Open Bodies of Water

The open bodies of water consist of large expanses of water partially covered by floating vegetation. Sometimes they seem sparsely populated but in reality, much of the life is found underwater.

Underwater Aquatic Vegetation

The Reserve hosts specific underwater vegetation consisting not only of algae but also of higher-order plants that rarely break through the surface. The fish in the Reserve find food and shelter among these plants, but so do hundreds of species of invertebrates (molluscs and arthropods) and plankton suspended in the water, which forms the basis of the entire food chain.

Moorhens, mallards, swans, and many other birds feed on the grasses at the bottom. Unfortunately, these species are currently declining in the Reserve due to various exotic animals, which are creating serious problems for the native vegetation and fauna. The most harmful for animals is the large and aggressive wels catfish, while nutria and American turtles are harmful to vegetation; the Louisiana crawfish affects both flora and fauna.


Floating Aquatic Vegetation

There are also floating species of plants whose roots are not anchored to the bottom, such as common duckweed (Lemna minor and L. minuta) and the very rare bladderwort (Utricolaria australis), which can catch and digest small animals suspended in the water.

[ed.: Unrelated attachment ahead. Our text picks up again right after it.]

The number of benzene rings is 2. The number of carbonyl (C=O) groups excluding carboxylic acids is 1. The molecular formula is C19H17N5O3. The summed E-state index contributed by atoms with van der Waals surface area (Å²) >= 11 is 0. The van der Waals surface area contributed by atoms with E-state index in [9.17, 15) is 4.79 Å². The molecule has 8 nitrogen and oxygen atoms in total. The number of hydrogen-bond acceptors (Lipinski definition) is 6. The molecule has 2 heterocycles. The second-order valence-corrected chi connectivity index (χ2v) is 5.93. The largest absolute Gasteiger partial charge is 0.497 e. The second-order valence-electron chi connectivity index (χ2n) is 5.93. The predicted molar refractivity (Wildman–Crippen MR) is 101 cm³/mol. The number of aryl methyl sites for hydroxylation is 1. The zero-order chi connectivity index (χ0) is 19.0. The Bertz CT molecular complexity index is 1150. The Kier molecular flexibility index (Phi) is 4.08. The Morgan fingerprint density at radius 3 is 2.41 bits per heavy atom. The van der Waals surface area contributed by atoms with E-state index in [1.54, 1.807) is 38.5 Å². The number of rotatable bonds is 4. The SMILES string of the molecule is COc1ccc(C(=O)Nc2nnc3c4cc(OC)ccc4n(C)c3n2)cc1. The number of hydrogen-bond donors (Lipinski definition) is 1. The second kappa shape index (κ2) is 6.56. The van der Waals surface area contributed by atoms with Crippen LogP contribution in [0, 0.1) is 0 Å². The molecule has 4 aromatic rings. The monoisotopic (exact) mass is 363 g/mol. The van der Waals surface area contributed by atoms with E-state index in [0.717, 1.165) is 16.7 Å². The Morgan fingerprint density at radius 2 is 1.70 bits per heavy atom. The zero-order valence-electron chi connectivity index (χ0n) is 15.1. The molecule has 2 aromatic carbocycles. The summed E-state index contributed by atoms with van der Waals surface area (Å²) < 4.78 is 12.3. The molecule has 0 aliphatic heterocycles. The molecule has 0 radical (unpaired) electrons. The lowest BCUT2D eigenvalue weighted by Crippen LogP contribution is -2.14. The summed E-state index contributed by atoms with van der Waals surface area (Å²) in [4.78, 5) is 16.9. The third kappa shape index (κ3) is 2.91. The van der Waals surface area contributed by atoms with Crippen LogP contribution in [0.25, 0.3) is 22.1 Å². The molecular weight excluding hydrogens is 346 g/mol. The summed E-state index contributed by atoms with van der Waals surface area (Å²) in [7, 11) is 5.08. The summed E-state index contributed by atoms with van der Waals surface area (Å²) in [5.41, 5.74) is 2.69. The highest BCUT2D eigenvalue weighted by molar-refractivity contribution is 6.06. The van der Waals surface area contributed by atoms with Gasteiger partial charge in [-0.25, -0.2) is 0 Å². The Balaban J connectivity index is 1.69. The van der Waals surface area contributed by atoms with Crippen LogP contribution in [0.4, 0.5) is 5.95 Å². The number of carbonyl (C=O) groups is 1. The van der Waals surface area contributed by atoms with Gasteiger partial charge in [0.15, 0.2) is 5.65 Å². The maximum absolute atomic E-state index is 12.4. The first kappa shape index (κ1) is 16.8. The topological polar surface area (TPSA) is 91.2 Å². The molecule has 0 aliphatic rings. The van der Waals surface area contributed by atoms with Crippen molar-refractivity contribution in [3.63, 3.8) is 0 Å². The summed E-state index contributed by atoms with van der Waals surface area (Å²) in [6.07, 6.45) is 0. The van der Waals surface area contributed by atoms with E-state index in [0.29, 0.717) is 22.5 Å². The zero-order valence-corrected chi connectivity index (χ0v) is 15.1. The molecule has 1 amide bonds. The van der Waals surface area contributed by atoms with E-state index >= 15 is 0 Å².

Surface Plants

Finally, there are the surface plants, consisting mostly of yellow water lilies (Nuphar luteum) and a residual population of white water lilies (Nuphar alba). Unfortunately, the white water lily has been in serious decline for several years due to excessive amount of pollutants and the above-mentioned exotic animals.


The carpet of water lilies provides support and shelter for many birds, and they form an essential environment for the Reserve. The birds that frequent this habitat include all species of herons — nine of which are found in the peat bogs — moorhens, grebes, and common gulls. Surface plants are also frequented by a large number of insects — of which the dragonflies are the most striking — and various fish, which use them for shelter from predators and to find shade in summer.

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